Likewise, in Youssefinia v. INS, 784 F.2d 1254, 1261 (5th Cir.1986), the court stated that "economic detriment due to a change in political fortune is alone insufficient to establish a well-founded fear of persecution." This assertion, however, is not inconsistent with the test developed by Kovac. Kovac, for example, requires "substantial economic disadvantage." Kovac, 407 F.2d at 107 (emphasis added). More importantly, the economic harm required under Kovac must be "deliberate[ly] impos[ed]" as a form of punishment. Id. This is to be distinguished from the natural, nonpunitive economic downturns which are commonly experienced by members of a former ruling party upon their disenfranchisement, as was the case in Youssefinia. In fact, it was the presence of these moderating factors which forced the petitioner in Youssefinia to argue that "a total withdrawal of all economic opportunity" would be sufficient to establish a well-founded fear of persecution. Youssefinia, 784 F.2d at 1261 (emphasis removed). The Youssefinia court, in response, did not expressly agree that such an utter lack of economic opportunity must necessarily be shown; the court simply stated that the petitioner had failed to make any such showing.5 Even if Youssefinia is read to require a total withdrawal of economic opportunity, however, the case appears to be limited to those situations where economic opportunity is not deliberately and punitively withheld.6


Our review of this matter convinces us that the Kovac court was correct in concluding that the 1965 Amendment was intended to lessen the burden imposed upon petitioners. The total deprivation of livelihood standard employed by the Immigration Judge, and adopted by the BIA in this case, is more in keeping with the harsher case law developed prior to the 1965 Amendment. Therefore, we conclude that the BIA has acted unreasonably.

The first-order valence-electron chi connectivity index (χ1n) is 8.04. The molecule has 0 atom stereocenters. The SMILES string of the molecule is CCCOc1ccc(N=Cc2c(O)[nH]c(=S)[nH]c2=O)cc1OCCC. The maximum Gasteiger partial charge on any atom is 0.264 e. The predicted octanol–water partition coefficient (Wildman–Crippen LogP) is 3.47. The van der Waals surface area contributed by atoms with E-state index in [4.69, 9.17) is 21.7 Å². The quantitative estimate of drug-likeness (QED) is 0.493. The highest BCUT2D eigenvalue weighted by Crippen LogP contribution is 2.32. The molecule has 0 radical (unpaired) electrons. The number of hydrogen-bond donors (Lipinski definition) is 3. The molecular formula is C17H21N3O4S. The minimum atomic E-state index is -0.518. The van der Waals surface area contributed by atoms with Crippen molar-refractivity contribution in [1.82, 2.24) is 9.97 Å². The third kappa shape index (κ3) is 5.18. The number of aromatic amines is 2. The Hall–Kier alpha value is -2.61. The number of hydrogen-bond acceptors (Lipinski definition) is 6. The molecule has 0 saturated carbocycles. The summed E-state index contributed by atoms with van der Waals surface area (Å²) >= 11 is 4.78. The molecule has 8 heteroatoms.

No one has suggested a plausible alternative to Kovac 's economic persecution standard. Moreover, the BIA itself has cited Kovac with apparent approval--in the decision of the Immigration Judge below which the BIA adopted and in prior decisions. See Matter of Acosta, 19 I. & N. Dec. 211, 222 (1985). We therefore follow the approach of Kovac today. To establish a well-founded fear of economic persecution, Borca must show that she faces a probability of deliberate imposition of substantial economic disadvantage on account of her political opinion.7 The BIA, of course, retains its discretion to adopt a different approach, so long as that approach is consistent with the statute. See, e.g., INS v. Jong Ha Wang, 450 U.S. 139, 101 S.Ct. 1027, 67 L.Ed.2d 123 (1981).


By requiring Borca to show a deprivation of all means of earning a livelihood, the BIA failed to heed Congress's intent, as expressed in the 1965 Amendment, to lessen the burden needed to show persecution. Accordingly, we reverse the BIA's conclusion that Borca has failed to meet the definition of a "refugee" under 8 U.S.C. § 1101(a)(42)(A) and we remand this part for further proceedings in conformity with this opinion. We anticipate that the BIA will wish to revisit the subject of the current conditions in Romania, in light of the time that has elapsed and the evolving nature of the Romanian political scene.

B. Withholding of Deportation


We now turn to Borca's application for withholding of deportation. Section 243(h) provides, in pertinent part: "The Attorney General shall not deport or return any alien ... to a country if the Attorney General determines that such alien's life or freedom would be threatened in such country on account of race, religion, nationality, membership in a particular social group, or political opinion." 8 U.S.C. § 1253(h)(1) (emphasis added). This standard has been interpreted as requiring petitioners to establish that they face a "clear probability" of persecution in the future. INS v. Stevic, 467 U.S. 407, 413, 104 S.Ct. 2489, 2492-93, 81 L.Ed.2d 321 (1984); Milosevic, 18 F.3d at 372. In other words, a petitioner must demonstrate that she will more likely than not be subjected to persecution upon deportation. Stevic, 467 U.S. at 429-30, 104 S.Ct. at 2501.